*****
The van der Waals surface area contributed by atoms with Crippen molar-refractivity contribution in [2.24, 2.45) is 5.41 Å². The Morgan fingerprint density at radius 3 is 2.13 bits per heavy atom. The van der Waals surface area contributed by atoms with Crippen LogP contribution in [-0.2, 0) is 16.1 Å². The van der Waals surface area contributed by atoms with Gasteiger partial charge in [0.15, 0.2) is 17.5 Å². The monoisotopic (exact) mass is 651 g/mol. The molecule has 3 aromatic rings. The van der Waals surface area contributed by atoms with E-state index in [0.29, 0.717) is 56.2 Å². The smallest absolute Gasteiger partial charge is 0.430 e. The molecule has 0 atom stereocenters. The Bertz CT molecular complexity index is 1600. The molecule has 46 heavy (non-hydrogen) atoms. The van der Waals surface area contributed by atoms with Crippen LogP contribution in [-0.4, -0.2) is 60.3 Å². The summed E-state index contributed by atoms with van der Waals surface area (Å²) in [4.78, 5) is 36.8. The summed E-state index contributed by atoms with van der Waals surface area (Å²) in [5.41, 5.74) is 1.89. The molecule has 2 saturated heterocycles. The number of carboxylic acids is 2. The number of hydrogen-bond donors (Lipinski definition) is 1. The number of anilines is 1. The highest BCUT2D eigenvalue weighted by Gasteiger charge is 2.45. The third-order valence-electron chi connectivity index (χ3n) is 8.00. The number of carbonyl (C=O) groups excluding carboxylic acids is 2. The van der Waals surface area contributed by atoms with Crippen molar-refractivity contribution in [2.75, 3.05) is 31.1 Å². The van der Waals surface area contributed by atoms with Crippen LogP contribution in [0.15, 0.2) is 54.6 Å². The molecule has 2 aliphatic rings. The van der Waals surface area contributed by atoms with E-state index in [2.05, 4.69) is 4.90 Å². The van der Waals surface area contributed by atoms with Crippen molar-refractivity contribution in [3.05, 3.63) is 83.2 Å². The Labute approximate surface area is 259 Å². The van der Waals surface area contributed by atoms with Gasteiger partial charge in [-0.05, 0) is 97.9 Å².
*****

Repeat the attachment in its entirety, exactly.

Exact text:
The van der Waals surface area contributed by atoms with Crippen molar-refractivity contribution in [2.24, 2.45) is 5.41 Å². The Morgan fingerprint density at radius 3 is 2.13 bits per heavy atom. The van der Waals surface area contributed by atoms with Crippen LogP contribution in [-0.2, 0) is 16.1 Å². The van der Waals surface area contributed by atoms with Gasteiger partial charge in [0.15, 0.2) is 17.5 Å². The monoisotopic (exact) mass is 651 g/mol. The molecule has 3 aromatic rings. The van der Waals surface area contributed by atoms with E-state index in [0.29, 0.717) is 56.2 Å². The smallest absolute Gasteiger partial charge is 0.430 e. The molecule has 0 atom stereocenters. The Bertz CT molecular complexity index is 1600. The molecule has 46 heavy (non-hydrogen) atoms. The van der Waals surface area contributed by atoms with Crippen LogP contribution in [-0.4, -0.2) is 60.3 Å². The summed E-state index contributed by atoms with van der Waals surface area (Å²) in [4.78, 5) is 36.8. The summed E-state index contributed by atoms with van der Waals surface area (Å²) in [5.41, 5.74) is 1.89. The molecule has 2 saturated heterocycles. The number of carboxylic acids is 2. The number of hydrogen-bond donors (Lipinski definition) is 1. The number of anilines is 1. The highest BCUT2D eigenvalue weighted by Gasteiger charge is 2.45. The third-order valence-electron chi connectivity index (χ3n) is 8.00. The number of carbonyl (C=O) groups excluding carboxylic acids is 2. The van der Waals surface area contributed by atoms with Crippen molar-refractivity contribution in [2.75, 3.05) is 31.1 Å². The van der Waals surface area contributed by atoms with Crippen LogP contribution in [0.15, 0.2) is 54.6 Å². The molecule has 2 aliphatic rings. The van der Waals surface area contributed by atoms with E-state index in [2.05, 4.69) is 4.90 Å². The van der Waals surface area contributed by atoms with Crippen molar-refractivity contribution in [3.05, 3.63) is 83.2 Å². The Labute approximate surface area is 259 Å². The van der Waals surface area contributed by atoms with Gasteiger partial charge in [-0.05, 0) is 97.9 Å².